General Motors announced a joint venture Thursday with South Korea-based LG Chem to manufacture electric vehicle batteries in northeast Ohio, a significant step for the nation’s largest automaker in its bid to electrify its future offerings.
The companies said their $2.3 billion investment will create 1,100 jobs near Lordstown, Ohio. It’s the same area where General Motors in November sold a shuttered manufacturing facility to Lordstown Motors, a company seeking to build battery-electric pickups.
The joint venture, coupled with the sale to Lordstown Motors, “positions Northeast Ohio and the Mahoning Valley as a major hub for technology and electric vehicle manufacturing,” GM said in a news release.The Washington Post:
The Washington Post reports the following:
- The new venture is an equal split between both companies.
- A break from the past, GM now fully supports electric cars.
- The company has some catching up to do since other manufacturers have already introduced electric cars.
- GM did have the now discontinued Chevy Volt, but the battery did not last very long before the gas engine kicked in to generate power for long-distance trips.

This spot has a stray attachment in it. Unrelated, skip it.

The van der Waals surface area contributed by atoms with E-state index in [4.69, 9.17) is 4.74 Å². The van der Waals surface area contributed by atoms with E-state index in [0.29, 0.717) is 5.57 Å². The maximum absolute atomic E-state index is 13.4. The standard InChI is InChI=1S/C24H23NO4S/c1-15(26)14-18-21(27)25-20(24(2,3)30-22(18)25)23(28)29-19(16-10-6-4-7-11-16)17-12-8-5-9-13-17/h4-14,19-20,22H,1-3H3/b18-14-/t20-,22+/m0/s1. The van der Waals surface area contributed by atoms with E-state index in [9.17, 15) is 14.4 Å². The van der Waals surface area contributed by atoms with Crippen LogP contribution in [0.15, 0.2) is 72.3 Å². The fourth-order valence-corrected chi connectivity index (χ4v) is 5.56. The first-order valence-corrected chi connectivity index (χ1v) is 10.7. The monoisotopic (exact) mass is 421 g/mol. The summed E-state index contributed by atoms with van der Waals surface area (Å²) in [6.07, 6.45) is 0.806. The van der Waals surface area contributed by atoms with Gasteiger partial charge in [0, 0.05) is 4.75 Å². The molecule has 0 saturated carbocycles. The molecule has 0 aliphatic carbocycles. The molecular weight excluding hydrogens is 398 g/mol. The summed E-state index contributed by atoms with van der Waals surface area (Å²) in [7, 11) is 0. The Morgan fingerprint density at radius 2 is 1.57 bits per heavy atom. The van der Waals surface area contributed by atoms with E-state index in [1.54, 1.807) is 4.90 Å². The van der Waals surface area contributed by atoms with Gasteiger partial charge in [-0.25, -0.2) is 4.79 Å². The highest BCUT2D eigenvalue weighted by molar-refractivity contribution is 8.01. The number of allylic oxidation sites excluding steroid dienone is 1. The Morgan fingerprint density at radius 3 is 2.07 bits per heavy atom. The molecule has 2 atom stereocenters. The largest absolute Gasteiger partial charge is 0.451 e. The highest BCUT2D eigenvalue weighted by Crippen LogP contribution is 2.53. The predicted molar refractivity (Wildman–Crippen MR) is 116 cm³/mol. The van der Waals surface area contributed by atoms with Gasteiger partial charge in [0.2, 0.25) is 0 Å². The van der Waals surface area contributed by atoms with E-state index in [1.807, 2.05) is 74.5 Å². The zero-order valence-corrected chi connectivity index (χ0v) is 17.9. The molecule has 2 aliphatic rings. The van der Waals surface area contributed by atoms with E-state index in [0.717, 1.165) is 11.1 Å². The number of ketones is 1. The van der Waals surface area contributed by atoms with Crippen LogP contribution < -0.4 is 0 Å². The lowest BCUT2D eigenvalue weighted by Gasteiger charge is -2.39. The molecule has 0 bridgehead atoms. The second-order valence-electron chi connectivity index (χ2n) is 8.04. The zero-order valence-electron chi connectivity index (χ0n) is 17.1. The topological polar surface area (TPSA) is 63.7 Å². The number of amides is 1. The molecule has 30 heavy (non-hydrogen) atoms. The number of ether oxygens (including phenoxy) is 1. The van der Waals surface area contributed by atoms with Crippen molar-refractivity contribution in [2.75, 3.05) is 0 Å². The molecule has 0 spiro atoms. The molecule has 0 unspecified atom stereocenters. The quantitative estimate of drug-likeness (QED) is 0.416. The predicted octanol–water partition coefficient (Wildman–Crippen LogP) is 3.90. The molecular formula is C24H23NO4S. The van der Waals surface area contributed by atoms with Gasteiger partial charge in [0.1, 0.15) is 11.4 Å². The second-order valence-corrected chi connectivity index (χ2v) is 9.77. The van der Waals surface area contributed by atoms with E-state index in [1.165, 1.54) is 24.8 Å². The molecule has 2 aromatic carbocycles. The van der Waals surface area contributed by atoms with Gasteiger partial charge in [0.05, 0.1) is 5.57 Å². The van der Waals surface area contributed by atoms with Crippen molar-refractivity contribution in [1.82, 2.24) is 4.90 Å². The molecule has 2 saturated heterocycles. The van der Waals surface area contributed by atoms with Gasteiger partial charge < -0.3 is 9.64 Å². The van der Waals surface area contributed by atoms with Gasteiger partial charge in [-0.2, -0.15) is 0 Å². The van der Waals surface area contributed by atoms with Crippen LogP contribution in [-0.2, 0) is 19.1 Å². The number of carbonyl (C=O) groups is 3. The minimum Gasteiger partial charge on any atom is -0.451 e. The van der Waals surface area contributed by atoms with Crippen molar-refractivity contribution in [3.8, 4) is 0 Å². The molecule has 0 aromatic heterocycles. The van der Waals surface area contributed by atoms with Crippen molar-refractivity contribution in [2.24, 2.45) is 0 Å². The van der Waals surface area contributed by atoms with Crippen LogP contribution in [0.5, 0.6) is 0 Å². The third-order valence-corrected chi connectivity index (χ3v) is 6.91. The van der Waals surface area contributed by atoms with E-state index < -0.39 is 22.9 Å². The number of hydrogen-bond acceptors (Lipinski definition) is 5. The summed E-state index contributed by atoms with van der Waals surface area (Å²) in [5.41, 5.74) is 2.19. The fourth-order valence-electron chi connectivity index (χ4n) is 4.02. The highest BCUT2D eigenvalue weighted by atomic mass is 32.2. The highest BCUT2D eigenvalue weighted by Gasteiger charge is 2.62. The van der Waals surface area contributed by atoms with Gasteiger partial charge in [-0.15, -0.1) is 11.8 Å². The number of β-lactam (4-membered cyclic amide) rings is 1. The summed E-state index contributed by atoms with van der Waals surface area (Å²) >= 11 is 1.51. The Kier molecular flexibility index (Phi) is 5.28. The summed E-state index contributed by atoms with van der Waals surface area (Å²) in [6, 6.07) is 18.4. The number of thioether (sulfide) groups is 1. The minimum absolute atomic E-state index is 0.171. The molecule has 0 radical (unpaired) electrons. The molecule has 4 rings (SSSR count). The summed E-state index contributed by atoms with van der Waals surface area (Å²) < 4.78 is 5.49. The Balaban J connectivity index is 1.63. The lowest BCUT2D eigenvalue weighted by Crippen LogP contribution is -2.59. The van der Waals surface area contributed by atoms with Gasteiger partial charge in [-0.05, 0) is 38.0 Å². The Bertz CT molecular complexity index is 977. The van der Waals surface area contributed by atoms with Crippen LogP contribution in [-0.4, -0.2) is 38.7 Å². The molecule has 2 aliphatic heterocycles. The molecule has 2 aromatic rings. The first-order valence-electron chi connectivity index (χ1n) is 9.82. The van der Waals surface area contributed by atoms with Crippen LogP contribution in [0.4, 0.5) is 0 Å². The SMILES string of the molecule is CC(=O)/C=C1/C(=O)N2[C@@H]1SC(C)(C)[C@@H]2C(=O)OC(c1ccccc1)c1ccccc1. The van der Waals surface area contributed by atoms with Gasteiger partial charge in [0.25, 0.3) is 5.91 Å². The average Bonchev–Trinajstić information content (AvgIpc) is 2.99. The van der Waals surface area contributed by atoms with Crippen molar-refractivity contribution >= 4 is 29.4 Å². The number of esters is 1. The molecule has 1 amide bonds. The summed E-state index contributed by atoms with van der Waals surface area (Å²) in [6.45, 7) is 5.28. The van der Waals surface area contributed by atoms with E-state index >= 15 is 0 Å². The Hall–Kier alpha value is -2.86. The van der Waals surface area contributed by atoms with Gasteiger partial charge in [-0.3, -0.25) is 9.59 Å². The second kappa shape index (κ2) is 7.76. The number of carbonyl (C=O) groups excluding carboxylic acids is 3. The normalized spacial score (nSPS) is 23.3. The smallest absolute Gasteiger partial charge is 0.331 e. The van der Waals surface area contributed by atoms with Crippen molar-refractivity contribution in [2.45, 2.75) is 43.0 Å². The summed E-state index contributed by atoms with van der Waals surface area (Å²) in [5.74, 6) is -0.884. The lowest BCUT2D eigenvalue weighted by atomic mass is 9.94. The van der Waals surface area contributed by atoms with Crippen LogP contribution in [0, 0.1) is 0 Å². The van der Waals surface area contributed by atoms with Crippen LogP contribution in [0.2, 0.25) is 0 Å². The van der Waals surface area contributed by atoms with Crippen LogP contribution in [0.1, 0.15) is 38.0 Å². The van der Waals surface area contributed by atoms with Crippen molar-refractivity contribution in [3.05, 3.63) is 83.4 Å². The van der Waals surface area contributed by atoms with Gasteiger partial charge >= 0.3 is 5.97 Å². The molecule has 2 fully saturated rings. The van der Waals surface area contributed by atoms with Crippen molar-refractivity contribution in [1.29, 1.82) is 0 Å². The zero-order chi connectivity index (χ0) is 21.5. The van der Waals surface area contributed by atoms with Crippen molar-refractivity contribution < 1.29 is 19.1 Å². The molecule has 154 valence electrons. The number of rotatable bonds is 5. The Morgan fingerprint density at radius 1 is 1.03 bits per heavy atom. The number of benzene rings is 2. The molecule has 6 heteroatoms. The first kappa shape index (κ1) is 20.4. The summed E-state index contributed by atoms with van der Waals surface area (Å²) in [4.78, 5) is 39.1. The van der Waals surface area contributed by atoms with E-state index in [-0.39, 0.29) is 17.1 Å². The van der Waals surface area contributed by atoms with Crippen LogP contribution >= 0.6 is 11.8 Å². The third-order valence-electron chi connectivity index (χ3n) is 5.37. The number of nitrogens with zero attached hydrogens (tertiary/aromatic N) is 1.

- They started making a longer range battery but sales declined.
- GM seeks to add 20 electric vehicle by 2023.
- Battery-electric pickup slated to arrive in 2021.
- The company will let workers decide if they want to unionize or not.
And the nugget:
The joint venture likely will pay less than the roughly $30 per hour that GM pays unionized assembly plant workers. Barra said the plant will follow GM’s component manufacturing strategy, where workers are paid less than at assembly plants. She said it will have to be cost-competitive.Local 12 News: